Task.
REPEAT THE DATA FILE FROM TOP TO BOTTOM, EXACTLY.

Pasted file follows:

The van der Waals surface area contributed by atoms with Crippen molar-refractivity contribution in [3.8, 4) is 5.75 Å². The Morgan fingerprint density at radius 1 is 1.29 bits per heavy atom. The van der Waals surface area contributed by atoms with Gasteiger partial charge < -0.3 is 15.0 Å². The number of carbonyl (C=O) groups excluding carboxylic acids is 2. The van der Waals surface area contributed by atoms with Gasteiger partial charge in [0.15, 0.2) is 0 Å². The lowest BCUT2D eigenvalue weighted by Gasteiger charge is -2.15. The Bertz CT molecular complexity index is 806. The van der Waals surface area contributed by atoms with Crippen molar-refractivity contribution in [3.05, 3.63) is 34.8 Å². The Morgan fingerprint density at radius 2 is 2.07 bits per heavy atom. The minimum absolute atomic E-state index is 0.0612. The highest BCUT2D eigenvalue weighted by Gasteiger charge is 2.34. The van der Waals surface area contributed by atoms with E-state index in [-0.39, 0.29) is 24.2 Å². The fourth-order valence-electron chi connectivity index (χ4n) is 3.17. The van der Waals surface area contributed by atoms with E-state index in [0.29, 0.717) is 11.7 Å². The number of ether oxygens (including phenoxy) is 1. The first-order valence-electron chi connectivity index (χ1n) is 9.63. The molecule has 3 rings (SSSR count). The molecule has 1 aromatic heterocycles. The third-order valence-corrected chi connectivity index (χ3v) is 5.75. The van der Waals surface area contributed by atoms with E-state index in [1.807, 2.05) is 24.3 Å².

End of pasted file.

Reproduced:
The van der Waals surface area contributed by atoms with Crippen molar-refractivity contribution in [3.8, 4) is 5.75 Å². The Morgan fingerprint density at radius 1 is 1.29 bits per heavy atom. The van der Waals surface area contributed by atoms with Gasteiger partial charge < -0.3 is 15.0 Å². The number of carbonyl (C=O) groups excluding carboxylic acids is 2. The van der Waals surface area contributed by atoms with Gasteiger partial charge in [0.15, 0.2) is 0 Å². The lowest BCUT2D eigenvalue weighted by Gasteiger charge is -2.15. The Bertz CT molecular complexity index is 806. The van der Waals surface area contributed by atoms with Crippen molar-refractivity contribution in [3.05, 3.63) is 34.8 Å². The Morgan fingerprint density at radius 2 is 2.07 bits per heavy atom. The minimum absolute atomic E-state index is 0.0612. The highest BCUT2D eigenvalue weighted by Gasteiger charge is 2.34. The van der Waals surface area contributed by atoms with E-state index in [-0.39, 0.29) is 24.2 Å². The fourth-order valence-electron chi connectivity index (χ4n) is 3.17. The van der Waals surface area contributed by atoms with E-state index in [0.29, 0.717) is 11.7 Å². The number of ether oxygens (including phenoxy) is 1. The first-order valence-electron chi connectivity index (χ1n) is 9.63. The molecule has 3 rings (SSSR count). The molecule has 1 aromatic heterocycles. The third-order valence-corrected chi connectivity index (χ3v) is 5.75. The van der Waals surface area contributed by atoms with E-state index in [1.807, 2.05) is 24.3 Å².